Jack Rodman. Fifty-seven years old when he spontaneously combusted two days ago. Left behind three loving children and a grandson.

That was all it had been, a tiny blurb in a newspaper far too accustomed to strange deaths to pay much heed to them in the obituaries. Xander had seen the page and gone pale, had avoided his friends' inquiring gazes and dropped the newspaper back on the table at the Magic Box.

They didn't understand, were far too willing to let it go as a simple error on his part. They had their own problems to deal with, and they could always rely on him to be the good one, the loyal one…

The one who never cost them lives.

It was hours later now, nearly dark, and Xander wasn't foolhardy enough to remain in a Sunnydale cemetery much longer. He dragged his feet a bit, reluctant to leave the gravesite, when he saw her.

"Hi." She waved, a bit awkwardly.

He waved back, placing her immediately. She'd been at the funeral, had cried on the older woman's shoulder, had clutched the little boy close in her arms. It had been a small gathering, and he'd known that she must have been close to Jack Rodman.

"I'm Melissa Rodman," she said, confirming his thoughts. "Jack's daughter. I saw you hanging around in the back during the ceremony. You knew my father?"

He nodded numbly. There was no other way to explain it. No, I summoned a demon because of my stupid insecurities and he forced your father to dance to his death just wouldn't cut it, not to her. He struggled for something to say, some way to comfort the woman he'd orphaned.

But Melissa was smiling softly at him. "I just…I want you to know that I really appreciate it, you coming here for him. He didn't have many friends, you know. But he must have meant a lot to you for you to stay here all this time." She shook her head. "We all moved away when we got older. I'm sure you know this town's…propensity for shortening lifespans." She smiled reminiscently. "Dad wanted us to be safe, encouraged us to leave as soon as we could. He always said that he was too tough for the Sunnydale nightlife…"

She walked slowly to the grave, to rest a hand against the marker lovingly as she spoke to him. "I'm so happy that he had someone like you, who still cared about him when we were gone."

Xander swallowed, but it couldn't quite force down the pit growing in his throat. "It wasn't…It wasn't like that. I didn't…"

She turned away from him, facing the tombstone. "Hush, now," she murmured, and he understood what she needed to believe, what she couldn't accept. The idea of a child who loved her father, who couldn't bear the thought of his pain in her absence, was so alien to him that it took a few moments before the concept took hold in his mind. "It doesn't matter anymore, does it?"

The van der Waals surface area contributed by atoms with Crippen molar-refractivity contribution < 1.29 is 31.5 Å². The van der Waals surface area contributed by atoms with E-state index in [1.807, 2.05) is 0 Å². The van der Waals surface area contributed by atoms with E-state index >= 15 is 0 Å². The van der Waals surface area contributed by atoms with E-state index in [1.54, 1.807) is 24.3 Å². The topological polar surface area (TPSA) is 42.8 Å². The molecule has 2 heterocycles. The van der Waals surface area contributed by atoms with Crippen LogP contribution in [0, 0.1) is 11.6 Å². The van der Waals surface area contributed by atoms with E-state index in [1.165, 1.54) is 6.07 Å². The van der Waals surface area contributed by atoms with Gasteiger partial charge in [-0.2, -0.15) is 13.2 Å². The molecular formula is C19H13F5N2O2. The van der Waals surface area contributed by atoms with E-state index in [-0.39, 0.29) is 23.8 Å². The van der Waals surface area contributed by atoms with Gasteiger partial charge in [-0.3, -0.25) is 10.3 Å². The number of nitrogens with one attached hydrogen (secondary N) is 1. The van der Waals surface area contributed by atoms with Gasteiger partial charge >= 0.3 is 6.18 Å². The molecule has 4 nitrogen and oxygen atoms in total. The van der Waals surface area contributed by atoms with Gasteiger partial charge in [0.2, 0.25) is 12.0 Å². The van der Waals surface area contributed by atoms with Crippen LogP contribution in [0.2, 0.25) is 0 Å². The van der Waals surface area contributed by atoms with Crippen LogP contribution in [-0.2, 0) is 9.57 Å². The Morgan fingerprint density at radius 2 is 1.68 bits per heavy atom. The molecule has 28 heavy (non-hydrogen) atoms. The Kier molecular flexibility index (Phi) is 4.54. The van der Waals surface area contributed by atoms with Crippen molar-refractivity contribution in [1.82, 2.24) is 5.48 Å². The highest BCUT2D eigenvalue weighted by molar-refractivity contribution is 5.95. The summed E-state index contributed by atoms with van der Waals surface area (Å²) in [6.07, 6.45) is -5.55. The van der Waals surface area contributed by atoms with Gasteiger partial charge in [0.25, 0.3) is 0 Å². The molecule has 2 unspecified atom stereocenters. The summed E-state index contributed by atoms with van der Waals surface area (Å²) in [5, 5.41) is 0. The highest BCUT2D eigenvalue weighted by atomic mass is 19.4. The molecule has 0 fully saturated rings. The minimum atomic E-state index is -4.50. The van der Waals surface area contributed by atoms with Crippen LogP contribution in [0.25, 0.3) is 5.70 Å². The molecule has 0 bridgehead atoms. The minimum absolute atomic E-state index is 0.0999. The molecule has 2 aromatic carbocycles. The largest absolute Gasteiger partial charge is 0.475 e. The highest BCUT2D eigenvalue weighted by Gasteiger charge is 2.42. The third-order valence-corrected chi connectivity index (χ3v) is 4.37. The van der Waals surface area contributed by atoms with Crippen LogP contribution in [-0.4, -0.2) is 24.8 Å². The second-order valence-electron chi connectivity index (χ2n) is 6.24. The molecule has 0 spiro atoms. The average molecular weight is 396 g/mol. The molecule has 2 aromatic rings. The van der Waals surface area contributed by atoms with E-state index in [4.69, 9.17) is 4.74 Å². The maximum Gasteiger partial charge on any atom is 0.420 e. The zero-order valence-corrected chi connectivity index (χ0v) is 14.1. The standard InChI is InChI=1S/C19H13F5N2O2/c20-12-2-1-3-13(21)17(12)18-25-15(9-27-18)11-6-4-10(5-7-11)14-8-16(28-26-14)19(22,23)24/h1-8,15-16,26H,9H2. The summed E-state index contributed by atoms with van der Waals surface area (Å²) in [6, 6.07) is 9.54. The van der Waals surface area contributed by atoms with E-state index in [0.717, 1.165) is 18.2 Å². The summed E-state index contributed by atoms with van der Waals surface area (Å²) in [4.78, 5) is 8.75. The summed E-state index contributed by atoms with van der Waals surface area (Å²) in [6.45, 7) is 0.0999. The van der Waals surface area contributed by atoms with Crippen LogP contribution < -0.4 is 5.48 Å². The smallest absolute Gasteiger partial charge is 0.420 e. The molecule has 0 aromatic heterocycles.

"I guess not," he agreed hoarsely. "Um…look, you shouldn't be alone here at night. It's dangerous."

"You'll escort me back home, then?" she extended an arm and he took it, following her quiet directions to her father's house, where she'd been staying for the past day. She spoke quietly of the man who was gone, of the kind of person that he was, of the legacy he'd left behind.

When they reached the door, she turned to stare at him directly. "I don't know how close to him you were," she said quietly, keeping up the illusion. "But he was the kind of man who was full of life and loving, the kind of man who'd shudder at the idea of lurking in a graveyard to repent for some past sin." Her eyes bore through him and he shifted uncomfortably, unable to look away. "He'd want you to live, and remember him as you did. Won't you come inside?"

He followed her in and she sat him down at the kitchen table, brewed him some of her father's favorite tea, and pulled out a photo album. They sat there for hours, poring over the life of a man Xander now knew better than he'd known his own father, a man who Xander was beginning to love.

At half past two in the morning, Melissa sent him home, telling him to call her as soon as he returned so that she'd know that he arrived safely. He did so dutifully before he climbed into bed beside his still-alert fiancé.

"Where've you been?" Anya demanded, her expression cold but her words so worried, so frightened, that his heart ached with all the force that it had at their exposed issues with each other back during the singing.

He turned to pull her into a stiff hug, until she finally relaxed in his grasp and melted into his embrace. "I was learning how to be a man," he said honestly.

Her countenance turned playful as she reached down to squeeze him gently. "I'd say you already are," she informed him.

He kissed the top of her head softly. "Not yet," he murmured. "But someday, I swear, I will be."

He thought of Jack and smiled.